You know, just when I want to give up on a guy, he does something like this. How I can join the ranks of the Morrison-haters when Batman #682 exists? HOW????? Plus: Other comics! Better comics! But no other comics with headache-inducing day-glo covers! And that alien invasion thing comes to an end, and I still didn’t read it. I flipped through it, and it seemed anti-climactic. Is that just me? But enough of that – comics I actually read on the other side of the jump!
Batman #682 by Grant “Fanboys, fanboys, why hast thou forsaken me?” Morrison (writer), Lee Garbett (penciller), Trevor Scott (inker), Guy Major (colorist), and Jared K. Fletcher (letterer). $2.99, 24 pgs, FC, DC.
I could have sworn this would be one of the Denny O’Neil issues. Oh well.
After the lousy ending to “R.I.P,” Morrison again reminds us that he can write a pretty good story when he feels like it. This “Last Rites” issue brings us up to where Batman is in Final Crisis, and although that itself kind of annoys me (did any of Morrison’s Batman run actually “happen” or not?), it’s a clever way to continue doing what has been a major focus of Morrison’s run, and that is reconciling every single part of Batman’s history. So we begin with the scene from “Year One” when Bruce returns from his first disastrous night out and go from there. Morrison, with his obsessive attention to detail, does a nice job blending all the varying stories together (when Alfred cleans up the dead bat on page 4, for instance, it goes from a tiny thing that flew through the window in the original origin to the monstrous one that Miller used) and even making sure the “imaginary” stories are covered. You don’t necessarily have to be up on your Batman history to get all the references, although I suppose it helps (on page 7, when Gordon tells Bruce, “And then Rogers said the Bat-Man went through the skylight,” it’s a direct quote from Detective #27, so maybe it ought to come earlier in the issue than Dr. Death on page 6, who first appeared in Detective #29, but whatever). Anyway, David Uzumeri has annotations up, so if you really want to know where things come from, check that out. More than the overview of Batman’s career, this is just a nice way to transition from “R.I.P” to Final Crisis, where Batman has been captured and is being used by Darkseid. It’s nothing terribly revolutionary, but it is somewhat clever. It seems like the harder Morrison is trying to make a grand statement, the worse off he is. When he simply concentrates on the absurdity of comics in general, he makes grand statements without trying. More than last issue and its focus on Super-Batman, this issue shows why Bruce is so indomitable and how it’s going to be difficult for Darkseid to break him. Although I hope someone can tell me how Bruce discovers that his mind is being probed. It doesn’t seem obvious to me!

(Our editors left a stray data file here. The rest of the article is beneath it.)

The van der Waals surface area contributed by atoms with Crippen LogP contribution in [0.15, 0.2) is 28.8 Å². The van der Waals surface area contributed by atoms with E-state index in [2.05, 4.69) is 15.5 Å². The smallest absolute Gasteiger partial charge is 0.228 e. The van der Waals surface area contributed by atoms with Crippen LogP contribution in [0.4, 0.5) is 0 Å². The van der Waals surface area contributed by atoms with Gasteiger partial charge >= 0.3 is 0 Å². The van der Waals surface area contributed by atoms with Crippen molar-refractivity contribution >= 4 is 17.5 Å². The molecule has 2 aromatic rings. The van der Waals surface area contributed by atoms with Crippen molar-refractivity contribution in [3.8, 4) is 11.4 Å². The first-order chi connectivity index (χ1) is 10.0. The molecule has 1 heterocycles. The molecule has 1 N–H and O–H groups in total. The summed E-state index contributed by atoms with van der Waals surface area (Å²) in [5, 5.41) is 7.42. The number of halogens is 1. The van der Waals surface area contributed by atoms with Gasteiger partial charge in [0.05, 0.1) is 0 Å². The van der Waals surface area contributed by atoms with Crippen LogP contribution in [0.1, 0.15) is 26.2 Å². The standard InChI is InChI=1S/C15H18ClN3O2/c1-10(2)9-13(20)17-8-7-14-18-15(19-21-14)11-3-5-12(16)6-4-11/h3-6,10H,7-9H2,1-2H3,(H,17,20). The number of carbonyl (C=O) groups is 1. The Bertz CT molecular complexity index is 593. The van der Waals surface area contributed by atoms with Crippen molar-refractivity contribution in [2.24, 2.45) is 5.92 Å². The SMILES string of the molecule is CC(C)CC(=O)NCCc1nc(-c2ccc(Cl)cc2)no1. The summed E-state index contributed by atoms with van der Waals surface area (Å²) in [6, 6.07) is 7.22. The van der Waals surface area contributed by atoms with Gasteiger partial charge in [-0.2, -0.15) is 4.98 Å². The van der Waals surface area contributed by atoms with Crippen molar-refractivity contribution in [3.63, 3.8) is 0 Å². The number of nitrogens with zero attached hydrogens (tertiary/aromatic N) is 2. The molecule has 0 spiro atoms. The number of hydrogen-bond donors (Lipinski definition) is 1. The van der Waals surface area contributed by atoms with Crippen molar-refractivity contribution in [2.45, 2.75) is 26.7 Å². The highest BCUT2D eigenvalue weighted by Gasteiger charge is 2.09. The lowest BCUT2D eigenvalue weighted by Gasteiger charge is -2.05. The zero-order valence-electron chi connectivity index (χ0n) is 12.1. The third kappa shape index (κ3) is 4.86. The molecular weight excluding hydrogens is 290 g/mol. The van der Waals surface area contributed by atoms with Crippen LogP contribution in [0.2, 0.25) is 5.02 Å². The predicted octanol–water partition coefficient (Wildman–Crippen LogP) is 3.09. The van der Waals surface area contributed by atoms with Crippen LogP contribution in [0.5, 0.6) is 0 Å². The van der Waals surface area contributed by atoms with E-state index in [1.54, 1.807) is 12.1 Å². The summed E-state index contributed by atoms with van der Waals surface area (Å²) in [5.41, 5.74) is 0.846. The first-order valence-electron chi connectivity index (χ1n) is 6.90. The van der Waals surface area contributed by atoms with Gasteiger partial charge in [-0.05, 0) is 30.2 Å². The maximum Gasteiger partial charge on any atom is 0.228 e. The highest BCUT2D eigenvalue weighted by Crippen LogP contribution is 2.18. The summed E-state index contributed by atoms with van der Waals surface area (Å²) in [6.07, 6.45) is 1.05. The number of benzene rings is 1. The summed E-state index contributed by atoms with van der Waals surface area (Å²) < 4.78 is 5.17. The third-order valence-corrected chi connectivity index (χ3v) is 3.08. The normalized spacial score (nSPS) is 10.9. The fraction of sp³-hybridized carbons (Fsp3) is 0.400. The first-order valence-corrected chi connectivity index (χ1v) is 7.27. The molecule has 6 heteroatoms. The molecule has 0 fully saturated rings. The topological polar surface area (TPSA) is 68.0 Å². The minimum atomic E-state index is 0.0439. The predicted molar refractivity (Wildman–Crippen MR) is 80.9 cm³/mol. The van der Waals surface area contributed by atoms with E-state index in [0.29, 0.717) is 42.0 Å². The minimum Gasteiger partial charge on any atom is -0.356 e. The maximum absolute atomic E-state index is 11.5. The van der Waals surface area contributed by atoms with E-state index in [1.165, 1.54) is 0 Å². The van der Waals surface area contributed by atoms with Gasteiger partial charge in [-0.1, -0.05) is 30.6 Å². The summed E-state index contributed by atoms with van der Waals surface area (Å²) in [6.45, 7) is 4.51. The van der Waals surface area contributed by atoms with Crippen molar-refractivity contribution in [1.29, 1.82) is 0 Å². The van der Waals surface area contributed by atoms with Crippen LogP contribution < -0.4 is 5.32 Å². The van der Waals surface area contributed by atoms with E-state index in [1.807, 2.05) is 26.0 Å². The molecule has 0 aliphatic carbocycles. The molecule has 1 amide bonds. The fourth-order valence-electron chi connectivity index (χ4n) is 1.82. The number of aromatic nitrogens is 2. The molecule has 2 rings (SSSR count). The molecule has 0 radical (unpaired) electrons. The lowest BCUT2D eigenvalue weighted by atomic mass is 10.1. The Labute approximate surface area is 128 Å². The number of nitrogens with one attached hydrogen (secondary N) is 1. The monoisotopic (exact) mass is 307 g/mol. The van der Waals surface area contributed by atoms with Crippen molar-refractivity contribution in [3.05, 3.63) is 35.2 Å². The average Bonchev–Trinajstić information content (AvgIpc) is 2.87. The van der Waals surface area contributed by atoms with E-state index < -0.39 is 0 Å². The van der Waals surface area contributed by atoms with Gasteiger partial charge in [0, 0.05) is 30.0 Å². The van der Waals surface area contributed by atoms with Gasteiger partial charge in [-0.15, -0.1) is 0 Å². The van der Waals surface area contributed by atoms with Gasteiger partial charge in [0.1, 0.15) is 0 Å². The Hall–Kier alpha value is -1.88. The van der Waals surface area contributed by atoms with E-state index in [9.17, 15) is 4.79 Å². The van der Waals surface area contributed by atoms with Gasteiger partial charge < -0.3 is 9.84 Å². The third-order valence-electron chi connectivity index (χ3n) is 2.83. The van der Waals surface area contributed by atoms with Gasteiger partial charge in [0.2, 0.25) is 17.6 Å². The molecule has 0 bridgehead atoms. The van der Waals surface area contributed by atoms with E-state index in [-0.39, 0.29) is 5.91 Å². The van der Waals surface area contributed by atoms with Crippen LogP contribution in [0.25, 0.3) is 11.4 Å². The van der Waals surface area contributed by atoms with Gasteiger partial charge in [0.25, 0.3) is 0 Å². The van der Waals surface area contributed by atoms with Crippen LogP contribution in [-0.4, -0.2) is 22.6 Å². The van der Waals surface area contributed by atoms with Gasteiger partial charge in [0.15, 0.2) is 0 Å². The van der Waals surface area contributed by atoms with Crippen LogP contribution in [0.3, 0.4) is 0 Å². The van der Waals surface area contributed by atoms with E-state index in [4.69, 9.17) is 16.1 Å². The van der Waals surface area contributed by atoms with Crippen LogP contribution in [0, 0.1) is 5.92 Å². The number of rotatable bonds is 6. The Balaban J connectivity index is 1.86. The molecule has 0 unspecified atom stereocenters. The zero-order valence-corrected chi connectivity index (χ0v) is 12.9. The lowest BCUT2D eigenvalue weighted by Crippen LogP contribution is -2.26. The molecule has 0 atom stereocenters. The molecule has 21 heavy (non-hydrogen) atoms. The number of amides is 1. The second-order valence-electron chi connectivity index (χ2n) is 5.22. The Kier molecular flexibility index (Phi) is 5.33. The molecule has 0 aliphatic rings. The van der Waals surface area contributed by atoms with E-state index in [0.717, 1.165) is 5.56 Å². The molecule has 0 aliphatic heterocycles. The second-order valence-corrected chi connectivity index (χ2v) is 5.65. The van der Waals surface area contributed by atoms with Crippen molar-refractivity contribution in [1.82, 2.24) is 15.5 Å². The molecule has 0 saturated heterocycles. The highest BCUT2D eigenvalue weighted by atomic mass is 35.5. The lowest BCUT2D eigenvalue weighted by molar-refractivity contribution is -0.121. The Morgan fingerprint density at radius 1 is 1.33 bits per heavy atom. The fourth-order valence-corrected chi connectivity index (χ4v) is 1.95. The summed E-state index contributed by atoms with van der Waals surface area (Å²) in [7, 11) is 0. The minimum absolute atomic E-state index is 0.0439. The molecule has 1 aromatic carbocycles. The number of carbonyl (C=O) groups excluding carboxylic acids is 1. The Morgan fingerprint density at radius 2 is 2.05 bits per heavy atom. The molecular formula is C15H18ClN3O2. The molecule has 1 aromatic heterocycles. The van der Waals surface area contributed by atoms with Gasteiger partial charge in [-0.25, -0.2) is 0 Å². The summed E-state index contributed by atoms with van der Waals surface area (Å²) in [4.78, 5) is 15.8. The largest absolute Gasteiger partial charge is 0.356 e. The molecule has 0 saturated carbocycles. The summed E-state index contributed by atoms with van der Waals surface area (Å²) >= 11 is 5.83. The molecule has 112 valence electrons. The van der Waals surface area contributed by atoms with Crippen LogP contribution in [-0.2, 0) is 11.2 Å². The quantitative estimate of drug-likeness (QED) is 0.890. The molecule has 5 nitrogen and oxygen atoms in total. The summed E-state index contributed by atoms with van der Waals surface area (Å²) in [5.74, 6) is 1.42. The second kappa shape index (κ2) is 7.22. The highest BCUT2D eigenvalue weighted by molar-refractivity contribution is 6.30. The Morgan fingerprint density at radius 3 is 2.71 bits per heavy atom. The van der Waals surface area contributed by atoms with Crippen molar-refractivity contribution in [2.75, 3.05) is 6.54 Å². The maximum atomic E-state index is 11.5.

One last thing: Did everyone notice that Batman’s history seemed to end when Dick became Nightwing? Like almost every comic book writer, Morrison can’t escape the idea that his favorite characters froze in time at some point, and for Morrison, it’s right before the Bat-editors went nuts and decided Miller’s template was the only one they were going to use. It’s interesting that Morrison ignores the past 20 years of Batman’s history. Maybe you think we all should, but I just find that interesting. [Edit: Several commenters have jumped on me to remind me that this is Part 1 of 2, so the latter half of Batman’s career will be covered next issue behind that gloomy cover of Bats holding a dead Robin. I apologize for my brain fart. Let’s all just move on and never speak of it again, shall we?]
Anyway, this is a nifty little tale. Garbett is almost a clone of Tony Daniel, so there’s nothing much to say on that front, but if next issue is the God of All Comics’ last on Batman, I’d rather have this as his ending than issue #681.